Meo and I often stay very late in the office, sometimes we miss the last public transport and we walk back home. Even though it is very easy to navigate the city, our RPG roots take hold and we often find ourselves exploring the wrong turn or two. Old town in the night feels like a medieval adventure or survival horror. Walls around old town with mix of old buildings and neon bright night clubs puts you into a Deus Ex mood. Some areas with colorful wooden houses feel like you have wandered into a toy town, but there are places where it gets so quiet it becomes disturbing. You feel like you have been dropped into a video game prototype level that only has art and few ambient sounds added to it.

Elk Soup

Streets Grey OldTown

The city was designed by open world exploration mastermind, most of the houses are three or four story high, but there always is an interesting tall structure in the view. You will never run out of fascinating focal points to grab your attention and lead you to it. Every bus stop has the city map so you can always get back on track if you got yourself lost.

The Gamefounders program is INTENSE, but in a good way. We meet a lot of interesting people, who have worked on epic titles (Final Fantasy, Legacy of Kain, Heavy Rain) and they have amazing amount of experience to share. From the day one you get the motivation to really focus and define your goals, then find clear ways to reach them.

Seminar

On friday night we had a little booth(?) at the event called “Game Night”, to be honest I never properly understood what the event was all about. But it was held in a big ass movie theater, where people played “Injustice” on big screen (yeah, the giant one you watch movies on). There were PlayStation 4 stands with very boring game selection and some very cool old school games you could play on custom controllers. There was even one arcade like controller mounted on female mannequin that projected Chip ‘n Dale Rescue Rangers (video game) on a t-shirt.

JumporfallPS4 Mario Controller

Somewhere among all this madness, Jump or Fall and other teams from Gamefounders program had a chance to show people our (their) indie games! It was awesome, even with huge competition from Nes, Gamecube, PS4, and Big Screen Injustice game a lot of people dropped by our stand and played our games. The feedback was amazing, people would stop and check out each of our games and give us feedback. It was great feeling to see them having fun playing games we have worked on.

Oh and we found good places to buy beer, our faces should show you how we feel about that.

^___^ ^___^ ^___^

 

 

 

First Game Jam in Tbilisi, Georgia

Yesterday and the day before that, or more specifically on February 22-23, 2014, from 10am to 9pm for someone who likes specificity, there was a first ever Game Jam held in Georgia. The attendance, team participation and enthusiasm went so high beyond the expectations that they could kiss the moons! (if you don’t know where this expression is from, you’ve missed one hell of a game). There were three speakers from Jump or Fall on this event and one of us was also a part of jury, which judged the games with a tear in its eye and pride in its heart.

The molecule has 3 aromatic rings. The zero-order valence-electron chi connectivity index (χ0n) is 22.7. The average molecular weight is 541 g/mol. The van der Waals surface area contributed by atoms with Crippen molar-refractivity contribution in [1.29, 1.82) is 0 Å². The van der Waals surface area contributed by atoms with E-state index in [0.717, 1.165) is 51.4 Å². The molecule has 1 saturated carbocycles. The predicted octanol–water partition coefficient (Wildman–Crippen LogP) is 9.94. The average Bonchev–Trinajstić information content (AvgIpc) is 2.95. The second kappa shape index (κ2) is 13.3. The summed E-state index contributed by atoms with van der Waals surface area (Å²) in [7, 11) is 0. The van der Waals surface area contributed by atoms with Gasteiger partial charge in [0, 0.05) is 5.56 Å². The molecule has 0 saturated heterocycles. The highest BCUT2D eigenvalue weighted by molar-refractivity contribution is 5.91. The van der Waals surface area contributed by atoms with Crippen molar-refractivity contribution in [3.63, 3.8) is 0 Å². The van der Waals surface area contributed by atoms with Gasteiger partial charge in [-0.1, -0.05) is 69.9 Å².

First Game Jam in Georgia

First Game Jam in Georgia

 

Since this was the first Jam, we thought that if up to 10 teams would show up, that’d be a good start. To our great surprise, we had 24 teams in the end! Not only that, the ages ranged from 14 to 50+. I’ll be honest, I had no idea that so many people in Georgia are actually into game dev and it did take me by surprise despite my high resistance to the element of it (surprise).

 

1939612_261798527319279_1690145858_o

 

The event was very smooth and went just as planned. The only unforeseen thing was the amount of people present, which only boosted everybody’s spirits and made the entire thing more fun. The event consisted of various speakers about different topics, such as how to optimize assets, game industry and how to approach it, current game standards, tips to game dev teams, etc. There were breaks in between with coffee, tea and some cookies (who doesn’t love free cookies?) and at some point there was a full food menu available. Yeah, the post is about Game Jam and I’m elaborating on food, what of it? I love food, I often think about food and therefore I write about it when it’s relevant. Now aside from just food, the organizers promised us a cake at the end. Of course that did seem dodgy as hell after Portal but we went through with the Jam anyway and what do you know, the cake was not a lie!

 

 1618243_261848493980949_372860735_o

 

Ok I’m done about food. Besides speaker presentations, there was also a fun quiz-like game where we asked the audience gaming related questions and the participation was pretty fierce to say the least. I also secretly enjoyed the feeling when no one knew the answer because the questions were created by me and Sandro and in that moment we felt smarter than everybody else… people need that kind of moments, even if they’re illusory ones.

 

I know it! pick me! I know!!

this is the very end of Day 1, that’s why the attendance is not in its fullest

 

Needless to say, the event had a lot of press coverage and the media did an awesome job documenting these two days. Later, I’ll post a presentation with English subtitles so you guys can understand it (and also be bewildered by how Georgian sounds). All in all, the Game Jam was a blast, engaged tons of people and spewed fun in all directions. I’ll try to provide the top three winner game footage when I have all the materials. As of now, everybody’s asleep after the hard Jam and the pictures and videos are yet to be uploaded (and I didn’t wanna wait till then so I write this blog post anyway). Another Jam is being planned in May although it’ll be awesome if it’s moved to June since Jump or Fall will still be in Estonia in that time. ეს ერთი და სხვა მრავალი! (google translate can hint on this one)

 

Yours truly,

~ Sanders